Avaya Canada channel chief eyes cloud in Fiscal 2013

Renzo DiPasquale

Avaya Canada channel chief Renzo DiPasquale

With Avaya wrapping up its Fiscal 2012 on September 30 and heading into Fiscal 2013, I had the chance to catch up with Avaya Canada channel chief Renzo DiPasquale on the company’s performance in 2012 and what he’s expecting and looking to in 2013.

The company is approximately three years into its Avaya Connect overarching channel program, and the move towards the channel appears to be paying dividends. DiPasquale said that the fastest-growing part of the company’s business in Canada was the portion that went through the top channel partners, and that the company’s measures of partner satisfaction have improved – both VARs’ overall satisfaction with the networking company, and their happiness with their specific channel account managers.

That latter change, suggested DiPasquale, was the result of a significant shift in how it manages its partners.

“Last year, we deemed it the return of the selling CAM, really becoming a partner’s business advisor, building a joint go-to-market plan and really leveraging all the MDF resources available,” he said. “That whole enablement piece was key in terms of growing customer satisfaction. It’s not completed yet, but we’re on the right track.”

The latter part of the year since my last discussion with DiPasquale also saw some significant developments – the launch of IP Office 8.1, and the completion of its acquisition of Radvision.

DiPasquale said that about 15 per cent more partners today are selling IPOffice, and revenues are up, not surprising with a new release that greatly expands the audience for the telephony solution up to the 1,000-seat range.

“This release is really more bang for your buck – more features, more mobility, more management, more scale,” he said. “It’s a great opportunity for our partners to add the midmarket into their portfolios.”

The Radvision acquisition has yet to fully take hold, but DiPasquale expects it to be a big deal in the now-current fiscal. The company has completed “phase one,” giving access to the company’s products to a few select partners, and expects to roll out “phase two,” extending the network to about a dozen more partners, by the end of this month. “Phase three” – or broad availability of the former Radvision video networking products to the Avaya Connect community – is a priority for the current year.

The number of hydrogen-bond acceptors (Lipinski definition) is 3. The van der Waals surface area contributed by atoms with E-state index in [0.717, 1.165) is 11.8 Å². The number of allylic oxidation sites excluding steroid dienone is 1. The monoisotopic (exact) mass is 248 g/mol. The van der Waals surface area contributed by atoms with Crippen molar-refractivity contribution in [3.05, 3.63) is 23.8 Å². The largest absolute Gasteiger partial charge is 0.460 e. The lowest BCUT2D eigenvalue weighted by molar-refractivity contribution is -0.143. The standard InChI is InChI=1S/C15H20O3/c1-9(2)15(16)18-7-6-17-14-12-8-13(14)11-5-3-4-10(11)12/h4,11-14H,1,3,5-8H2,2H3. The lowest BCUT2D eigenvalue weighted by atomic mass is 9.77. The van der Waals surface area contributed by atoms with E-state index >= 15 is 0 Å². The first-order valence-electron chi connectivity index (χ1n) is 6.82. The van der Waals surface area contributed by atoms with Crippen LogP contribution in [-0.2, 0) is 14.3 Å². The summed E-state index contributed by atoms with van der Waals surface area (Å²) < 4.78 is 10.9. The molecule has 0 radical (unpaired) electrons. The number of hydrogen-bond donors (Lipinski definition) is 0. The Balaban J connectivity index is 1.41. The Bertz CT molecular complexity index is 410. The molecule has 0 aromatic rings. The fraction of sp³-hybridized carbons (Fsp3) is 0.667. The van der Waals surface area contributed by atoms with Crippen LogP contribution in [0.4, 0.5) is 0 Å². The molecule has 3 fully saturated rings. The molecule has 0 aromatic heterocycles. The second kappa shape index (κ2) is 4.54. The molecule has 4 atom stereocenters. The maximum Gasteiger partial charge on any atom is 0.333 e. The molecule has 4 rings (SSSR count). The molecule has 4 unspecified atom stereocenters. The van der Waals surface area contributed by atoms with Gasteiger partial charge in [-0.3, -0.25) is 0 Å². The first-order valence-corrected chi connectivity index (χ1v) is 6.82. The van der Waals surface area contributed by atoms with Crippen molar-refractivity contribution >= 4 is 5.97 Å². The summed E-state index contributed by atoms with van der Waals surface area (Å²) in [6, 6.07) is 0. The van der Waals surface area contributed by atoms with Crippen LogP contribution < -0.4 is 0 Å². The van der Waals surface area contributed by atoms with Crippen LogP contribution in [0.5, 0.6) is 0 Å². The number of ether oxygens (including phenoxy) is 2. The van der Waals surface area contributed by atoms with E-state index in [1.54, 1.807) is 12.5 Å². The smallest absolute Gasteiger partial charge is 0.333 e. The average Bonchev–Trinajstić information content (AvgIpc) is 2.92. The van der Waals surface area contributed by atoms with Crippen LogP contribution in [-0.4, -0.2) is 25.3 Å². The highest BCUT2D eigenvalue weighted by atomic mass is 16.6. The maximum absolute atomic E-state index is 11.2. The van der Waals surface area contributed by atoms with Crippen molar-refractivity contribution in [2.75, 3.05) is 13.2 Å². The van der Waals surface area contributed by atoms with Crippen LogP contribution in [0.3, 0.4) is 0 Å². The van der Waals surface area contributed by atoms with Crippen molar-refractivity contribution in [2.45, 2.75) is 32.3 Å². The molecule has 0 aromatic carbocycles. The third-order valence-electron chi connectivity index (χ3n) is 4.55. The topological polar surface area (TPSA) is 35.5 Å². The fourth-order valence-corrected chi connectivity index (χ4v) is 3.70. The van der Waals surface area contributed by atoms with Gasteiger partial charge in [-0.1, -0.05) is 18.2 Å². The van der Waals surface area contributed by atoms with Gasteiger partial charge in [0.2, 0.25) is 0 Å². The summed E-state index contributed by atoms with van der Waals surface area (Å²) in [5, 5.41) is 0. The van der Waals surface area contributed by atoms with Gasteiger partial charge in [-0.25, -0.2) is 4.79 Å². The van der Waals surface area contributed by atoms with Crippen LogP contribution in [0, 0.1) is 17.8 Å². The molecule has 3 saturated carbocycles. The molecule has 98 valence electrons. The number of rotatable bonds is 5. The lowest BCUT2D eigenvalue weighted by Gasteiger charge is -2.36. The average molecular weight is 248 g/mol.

“”We see it as great for an entry-level system, all the way up to the enterprise, from the iPhone to the dedicated conference room,” DiPasquale said. “And we see it as a play across a breadth of partners over the next six months or so.”

The channel chief said the company is also eyeing bringing the cloud solutions offered in the U.S. and other markets to market in Canada this year. Both the company’s Avaya Live Connect and Engage (hosted IP Telephony and collaboration, respectively) could be coming to Canada – and to the company’s Canadian channel partners – sooner than later, DiPasquale suggested.

“We’re exploring those and how to host those in the partner ecosystem,” he said.

Meanwhile, channel enablement will continue to be the theme for its channel operations team. DiPasquale said he’s putting together a team that’s focusing on helping partners with new products and new services, speeding their time to market. That team will see a channel enablement leader working with the company’s CAMs to make sure partners are educated and incented to bring the company’s new solutions to market – both a way of increasing partner business and satisfaction, and encouraging more of its partners to cross-sell Avaya products across its stack.

Avaya is getting the year off to a quick start, bringing together executives from its top partners across North America for an executive partner conference in Cancun, Mexico in mid-November. DiPasquale said that he expected between 40 and 50 Canadian partner executives to be in attendance.

And with the events being a few weeks later in the year than last year’s partner conference in Cancun, odds are much better that partners won’t have to bug out early to avoid an impending, a very real threat that threatened last year’s event and led to many early departures, but ultimately proved to be a non-factor.